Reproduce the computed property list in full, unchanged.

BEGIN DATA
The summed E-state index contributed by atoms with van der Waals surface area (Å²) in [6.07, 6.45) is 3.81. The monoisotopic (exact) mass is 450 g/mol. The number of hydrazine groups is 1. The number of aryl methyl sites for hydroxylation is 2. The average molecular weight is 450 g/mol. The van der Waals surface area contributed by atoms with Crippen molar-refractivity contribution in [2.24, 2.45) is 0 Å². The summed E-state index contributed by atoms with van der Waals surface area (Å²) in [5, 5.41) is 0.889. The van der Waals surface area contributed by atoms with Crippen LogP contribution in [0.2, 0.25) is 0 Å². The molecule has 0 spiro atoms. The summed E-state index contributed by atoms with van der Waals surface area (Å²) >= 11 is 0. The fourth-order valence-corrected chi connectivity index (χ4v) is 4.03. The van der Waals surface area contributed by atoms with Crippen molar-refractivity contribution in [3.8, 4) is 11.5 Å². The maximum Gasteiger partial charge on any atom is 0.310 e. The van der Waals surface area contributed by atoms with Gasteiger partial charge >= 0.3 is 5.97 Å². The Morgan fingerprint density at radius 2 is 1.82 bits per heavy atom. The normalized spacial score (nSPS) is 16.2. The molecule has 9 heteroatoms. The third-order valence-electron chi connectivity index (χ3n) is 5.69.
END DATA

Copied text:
The summed E-state index contributed by atoms with van der Waals surface area (Å²) in [6.07, 6.45) is 3.81. The monoisotopic (exact) mass is 450 g/mol. The number of hydrazine groups is 1. The number of aryl methyl sites for hydroxylation is 2. The average molecular weight is 450 g/mol. The van der Waals surface area contributed by atoms with Crippen molar-refractivity contribution in [2.24, 2.45) is 0 Å². The summed E-state index contributed by atoms with van der Waals surface area (Å²) in [5, 5.41) is 0.889. The van der Waals surface area contributed by atoms with Crippen LogP contribution in [0.2, 0.25) is 0 Å². The molecule has 0 spiro atoms. The summed E-state index contributed by atoms with van der Waals surface area (Å²) >= 11 is 0. The fourth-order valence-corrected chi connectivity index (χ4v) is 4.03. The van der Waals surface area contributed by atoms with Crippen molar-refractivity contribution in [3.8, 4) is 11.5 Å². The maximum Gasteiger partial charge on any atom is 0.310 e. The van der Waals surface area contributed by atoms with Gasteiger partial charge >= 0.3 is 5.97 Å². The Morgan fingerprint density at radius 2 is 1.82 bits per heavy atom. The normalized spacial score (nSPS) is 16.2. The molecule has 9 heteroatoms. The third-order valence-electron chi connectivity index (χ3n) is 5.69.